AUDIO BOOK
Doctor Who
Project: Who?

Presenter: Anthony Head
BBC Audio
RRP: 13.99
ISBN 0 563 51094 3
Available 02 May 2005


Featuring interviews with the cast and crew of
Doctor Who, Project: Who? examines why the BBC decided to relaunch the television series nearly a decade after the Doctor's last small-screen adventure. Christopher Eccleston and Billie Piper talk about their experiences, along with executive producers Julie Gardner and Mal Young, writer and executive producer Russell T Davies, director Joe Ahearne, producer Phil Collinson and many others...

It is fascinating to look again at Project: Who?, which was originally broadcast on BBC Radio 2 in two instalments around the time of the new series' launch. Then I was too excited to do anything much apart from listen with glee and wait with bated breath for the next advance clip to be heard. Now I can regard this Doc-Who-mentary more objectively.

Not surprisingly, not a single negative word is said about the new series. This programme is, after all, intended largely as a promotional exercise. However, some controversy is stirred up as the contributors talk about former incarnations of the show. Russell T Davies' fairly high regard for the 1996 TV movie is contrasted with former producer Barry Letts' unmitigated scorn towards it. Both Davies and writer Mark Gatiss agree that the old weekly series was getting tired towards the end of its run, whereas I believe that Season 26 demonstrated a new lease of life that was tragically curtailed.

What is surprising - and encouraging - is the apparent ease with which the new series got green-lighted, once a favourable controller, Lorraine Heggessey, was in place at the BBC. (Star Trek currently faces the opposite situation: cancellation at the hands of an unfavourable new regime at Paramount.)

It is also heartening to know that there are so many evidently enthusiastic and highly intelligent people working on the show. Writer Paul Cornell, discussing the subject of special effects, reminds us that many classic programmes, such as I, Claudius, had production values that we would consider cheap-looking nowadays - it's just that the nature of television and the expectations of its audience have changed over the years. Russell T Davies makes an interesting point when he considers how broadcasters themselves have made science fiction a niche genre by tending not to show it at peak viewing times. Imagine how different the schedules might look today if Star Trek: The Next Generation had been launched at 8.00pm on BBC 1. Davies is also witty and refreshingly honest when he admits to - indeed, embraces - the importance of viewing figures. After all, he says, these shows are made to be watched by people. He remarks upon the creative freedom he has been permitted, but is realistic enough to wryly admit that that might have changed had the show proven to be a ratings flop.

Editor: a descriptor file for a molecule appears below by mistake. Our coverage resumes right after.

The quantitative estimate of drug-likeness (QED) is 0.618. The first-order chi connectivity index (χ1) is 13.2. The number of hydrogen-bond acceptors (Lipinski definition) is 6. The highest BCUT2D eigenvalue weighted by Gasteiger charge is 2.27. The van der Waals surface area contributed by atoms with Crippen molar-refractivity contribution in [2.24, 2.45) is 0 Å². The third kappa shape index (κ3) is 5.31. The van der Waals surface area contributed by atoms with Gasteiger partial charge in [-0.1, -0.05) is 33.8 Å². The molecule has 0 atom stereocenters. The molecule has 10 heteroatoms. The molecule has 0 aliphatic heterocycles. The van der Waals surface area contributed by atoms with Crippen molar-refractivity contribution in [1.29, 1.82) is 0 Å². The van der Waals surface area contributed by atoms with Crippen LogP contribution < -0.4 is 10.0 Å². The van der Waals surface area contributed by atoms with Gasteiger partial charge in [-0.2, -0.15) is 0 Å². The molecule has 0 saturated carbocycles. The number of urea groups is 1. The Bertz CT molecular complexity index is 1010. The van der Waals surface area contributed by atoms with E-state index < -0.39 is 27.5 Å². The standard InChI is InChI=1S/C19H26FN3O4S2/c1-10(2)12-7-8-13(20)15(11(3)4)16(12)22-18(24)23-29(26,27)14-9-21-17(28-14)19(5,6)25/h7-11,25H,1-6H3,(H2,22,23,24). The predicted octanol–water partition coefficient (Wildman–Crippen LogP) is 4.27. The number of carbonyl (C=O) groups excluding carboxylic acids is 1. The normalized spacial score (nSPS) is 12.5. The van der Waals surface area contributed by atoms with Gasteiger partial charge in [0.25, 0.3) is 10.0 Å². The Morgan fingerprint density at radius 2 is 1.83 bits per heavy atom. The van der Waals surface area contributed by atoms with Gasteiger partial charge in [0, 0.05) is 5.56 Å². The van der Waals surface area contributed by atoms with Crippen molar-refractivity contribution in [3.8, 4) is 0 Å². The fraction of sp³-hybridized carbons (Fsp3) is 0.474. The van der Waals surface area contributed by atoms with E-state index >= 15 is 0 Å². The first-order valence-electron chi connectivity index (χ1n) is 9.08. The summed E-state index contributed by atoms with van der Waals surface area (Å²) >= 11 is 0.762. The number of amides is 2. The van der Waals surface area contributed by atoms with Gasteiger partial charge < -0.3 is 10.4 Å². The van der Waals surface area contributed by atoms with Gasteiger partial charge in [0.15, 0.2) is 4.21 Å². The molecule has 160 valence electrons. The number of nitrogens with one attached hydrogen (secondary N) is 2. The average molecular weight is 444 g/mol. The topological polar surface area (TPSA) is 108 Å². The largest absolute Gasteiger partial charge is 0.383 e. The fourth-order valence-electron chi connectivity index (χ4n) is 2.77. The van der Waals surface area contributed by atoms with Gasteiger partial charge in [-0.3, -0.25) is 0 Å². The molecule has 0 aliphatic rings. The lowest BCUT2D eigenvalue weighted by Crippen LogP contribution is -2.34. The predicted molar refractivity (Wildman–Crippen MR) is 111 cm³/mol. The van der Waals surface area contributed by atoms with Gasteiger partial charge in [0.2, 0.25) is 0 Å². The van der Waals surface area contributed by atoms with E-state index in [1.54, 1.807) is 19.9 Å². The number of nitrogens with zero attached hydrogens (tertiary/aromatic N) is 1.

It's also interesting to hear the finality of Christopher Eccleston's comment, "I've done the long haul," in light of the revelation about his departure from the series after just one season.

This double CD contains half an hour of additional material not previously broadcast on Radio 2. This material was omitted for reasons of time or plot sensitivity. Falling into the latter category is an intriguing examination of why it was decided to make the Doctor the last of the Time Lords. Davies also explains the legal reasons why the production team cannot read unsolicited scripts.

Project: Who? is more concerned with the programme-makers' feelings about Doctor Who and its production in the broader sense than it is with the nitty-gritty of the production process (though there is a bit of that too). Most of all, it projects great confidence about the future of the television series.

Richard McGinlay

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